Book V. The Simpleton, Bāla Vagga

V. 8. A Farmer is Unjustly Accused of Theft Text: N ii. 37-40.01

67. That deed is not well done, of which a man must afterwards repent,
The fruit whereof he receives weeping, with tearful face.

This religious instruction was given by the Teacher while he was in residence at Jetavana with reference to a certain farmer. {2.37}

This farmer, we are told, tilled a certain field not far from Sāvatthi. One day some thieves gained entrance to the city through an underground watercourse, and digging a tunnel into the house of a certain rich man, robbed him of a large amount of gold and coin, escaping through the same watercourse. One of the thieves outwitted his companions and secreted a purse containing a thousand pieces of money in a fold of his garment. Having so done, he accompanied his companions to this field, where they divided their spoils. As the thief departed with his share, the purse dropped out of the fold of his garment, but he did not notice his loss.

That day, early in the morning, the Teacher surveyed the world, and seeing that this farmer had entered the Net of his Knowledge, he considered within himself what would happen. And he became aware of the following, “This farmer will go early in the morning to till his field. The owners of the stolen property will follow the thieves, and when they see the purse, they will arrest him. Excepting me, he will have no other witness. {2.38} Since he is predestined to the Path of Conversion, it is my duty to go to him.”

Early in the morning the farmer went to till his field, and thither went also the Teacher with the Elder Ānanda as attendant-monk. Seeing the Teacher, the farmer went and paid obeisance to the Exalted One, and then resumed tilling his field. The Teacher said nothing to him. Going to the place where the purse had fallen and seeing it, he said to the Elder Ānanda, “See, Ānanda, a poisonous snake!” [29.122] “I see, Reverend Sir, a deadly, poisonous snake!” The farmer heard their conversation and thought to himself, “In season and out of season I go back and forth over this field. Can there be a snake here, as they say?” The Teacher, after making this remark, went his way. The farmer said to himself, “I will kill the snake.” So saying, he took a goad-stick, went to the spot, and discovered the purse. “The Teacher must have referred to this purse,” thought he. Not knowing exactly what to do about it, he laid the purse aside, covered it with dust, and resumed his plowing.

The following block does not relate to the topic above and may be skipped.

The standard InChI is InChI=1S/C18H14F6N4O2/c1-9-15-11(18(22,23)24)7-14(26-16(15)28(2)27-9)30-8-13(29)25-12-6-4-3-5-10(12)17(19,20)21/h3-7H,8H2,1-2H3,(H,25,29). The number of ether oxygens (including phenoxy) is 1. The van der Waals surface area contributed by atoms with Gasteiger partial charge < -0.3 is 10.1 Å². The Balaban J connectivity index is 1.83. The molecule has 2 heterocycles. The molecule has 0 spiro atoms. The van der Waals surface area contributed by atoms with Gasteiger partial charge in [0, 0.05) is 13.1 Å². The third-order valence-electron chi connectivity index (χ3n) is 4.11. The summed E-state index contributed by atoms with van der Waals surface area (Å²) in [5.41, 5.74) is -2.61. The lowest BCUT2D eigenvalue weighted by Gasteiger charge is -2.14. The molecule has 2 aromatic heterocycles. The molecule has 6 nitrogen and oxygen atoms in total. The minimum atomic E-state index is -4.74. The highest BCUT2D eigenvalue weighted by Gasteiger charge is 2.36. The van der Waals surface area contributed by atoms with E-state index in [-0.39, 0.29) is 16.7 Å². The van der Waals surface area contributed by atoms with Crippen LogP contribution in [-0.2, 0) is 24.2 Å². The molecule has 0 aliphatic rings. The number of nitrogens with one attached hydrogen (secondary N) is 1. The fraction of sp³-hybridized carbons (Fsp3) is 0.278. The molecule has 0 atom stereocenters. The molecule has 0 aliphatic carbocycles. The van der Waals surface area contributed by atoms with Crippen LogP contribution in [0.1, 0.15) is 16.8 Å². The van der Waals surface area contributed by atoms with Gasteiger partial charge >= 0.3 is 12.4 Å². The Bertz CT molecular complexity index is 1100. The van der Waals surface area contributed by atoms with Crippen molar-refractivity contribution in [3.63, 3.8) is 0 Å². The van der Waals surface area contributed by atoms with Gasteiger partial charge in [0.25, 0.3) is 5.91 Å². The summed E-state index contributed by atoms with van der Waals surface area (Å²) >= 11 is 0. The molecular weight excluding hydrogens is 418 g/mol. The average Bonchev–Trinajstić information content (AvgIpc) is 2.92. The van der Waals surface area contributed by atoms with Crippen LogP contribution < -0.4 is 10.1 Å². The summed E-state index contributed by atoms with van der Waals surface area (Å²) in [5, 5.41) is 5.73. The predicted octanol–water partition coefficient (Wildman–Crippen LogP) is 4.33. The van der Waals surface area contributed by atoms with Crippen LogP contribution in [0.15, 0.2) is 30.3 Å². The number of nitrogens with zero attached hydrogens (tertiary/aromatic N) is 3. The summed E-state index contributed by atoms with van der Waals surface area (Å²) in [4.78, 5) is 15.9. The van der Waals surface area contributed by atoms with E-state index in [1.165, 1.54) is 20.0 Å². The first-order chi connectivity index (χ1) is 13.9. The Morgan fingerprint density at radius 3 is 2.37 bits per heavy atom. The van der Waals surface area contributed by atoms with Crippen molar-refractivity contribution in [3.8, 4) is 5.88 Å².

When the night grew bright, men discovered the theft which had been committed in the house, trailed the thieves to the field, and coming to the spot where they had divided their spoils, saw the footprints of the farmer. Following his footsteps to the spot where the purse was buried, they removed the earth and picked up the purse. Thereupon they reviled him, saying, “So you robbed the house, and here you are plowing the field!” And having given him a good beating, they took him and arraigned him before the king. {2.39}

When the king heard what had happened, he ordered the farmer to be put to death. The king’s men straightway bound his hands behind his back and led him to the place of execution, lashing him with whips as they led him along. As the farmer walked along and the king’s men lashed him with whips, he kept repeating the words, “See, Ānanda, a poisonous snake!” “I see, Reverend Sir, a deadly, poisonous snake!” Not another word did he utter. The king’s men asked him, “You are repeating words of the Teacher and of the Elder Ānanda. What does this mean?” The farmer replied, “I will tell, if I am permitted to see the king.”

So they led him to the king and told the king what had happened. The king asked the farmer, “Why do you speak thus?” “I am not a thief, your majesty.” So saying, the farmer told him the whole story from the time when he went forth to till his field. When the king had heard his story, he said, “Why, this man names as his witness the foremost man in all the world, the Teacher. It is not right to fasten the guilt upon him. I shall find some way out of this difficulty.”

Accordingly, when it was evening, the king took the farmer with him, went to the Teacher, and asked him, “Exalted One, did you and the Elder Ānanda go to a place where a certain farmer was plowing?” “Yes, your majesty.” “What did you see there?” “A purse containing a thousand pieces of money, your majesty.” “When you saw it, what did you say?” “Such and such, your majesty.” [29.123] “Reverend Sir, if this man had not named a person like you as his witness, he would never have saved his life. He saved his life by repeating the words you uttered.” When the Teacher heard this, he said, “Yes, your majesty, I also said just that when I went there. A wise man should not do a deed of which he must afterwards repent.” {2.40} And joining the connection, he instructed him in the Law by pronouncing the following Stanza,

67. That deed is not well done, of which a man must afterwards repent,
The fruit whereof he receives weeping, with tearful face.